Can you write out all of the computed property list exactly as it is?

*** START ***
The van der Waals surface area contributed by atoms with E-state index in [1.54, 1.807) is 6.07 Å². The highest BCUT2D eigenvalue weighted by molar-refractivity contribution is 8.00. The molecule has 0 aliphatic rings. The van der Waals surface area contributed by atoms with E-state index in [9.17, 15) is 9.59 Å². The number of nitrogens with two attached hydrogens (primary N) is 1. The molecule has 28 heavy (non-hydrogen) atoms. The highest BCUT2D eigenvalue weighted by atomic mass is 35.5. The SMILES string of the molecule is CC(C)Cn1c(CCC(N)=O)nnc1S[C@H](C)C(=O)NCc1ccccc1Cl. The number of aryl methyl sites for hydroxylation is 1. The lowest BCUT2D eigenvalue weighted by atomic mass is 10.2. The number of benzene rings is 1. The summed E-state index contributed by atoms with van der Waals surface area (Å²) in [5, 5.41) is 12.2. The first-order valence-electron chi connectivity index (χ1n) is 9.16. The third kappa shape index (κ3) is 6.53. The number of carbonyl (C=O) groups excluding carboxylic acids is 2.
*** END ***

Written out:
The van der Waals surface area contributed by atoms with E-state index in [1.54, 1.807) is 6.07 Å². The highest BCUT2D eigenvalue weighted by molar-refractivity contribution is 8.00. The molecule has 0 aliphatic rings. The van der Waals surface area contributed by atoms with E-state index in [9.17, 15) is 9.59 Å². The number of nitrogens with two attached hydrogens (primary N) is 1. The molecule has 28 heavy (non-hydrogen) atoms. The highest BCUT2D eigenvalue weighted by atomic mass is 35.5. The SMILES string of the molecule is CC(C)Cn1c(CCC(N)=O)nnc1S[C@H](C)C(=O)NCc1ccccc1Cl. The number of aryl methyl sites for hydroxylation is 1. The lowest BCUT2D eigenvalue weighted by atomic mass is 10.2. The number of benzene rings is 1. The summed E-state index contributed by atoms with van der Waals surface area (Å²) in [5, 5.41) is 12.2. The first-order valence-electron chi connectivity index (χ1n) is 9.16. The third kappa shape index (κ3) is 6.53. The number of carbonyl (C=O) groups excluding carboxylic acids is 2.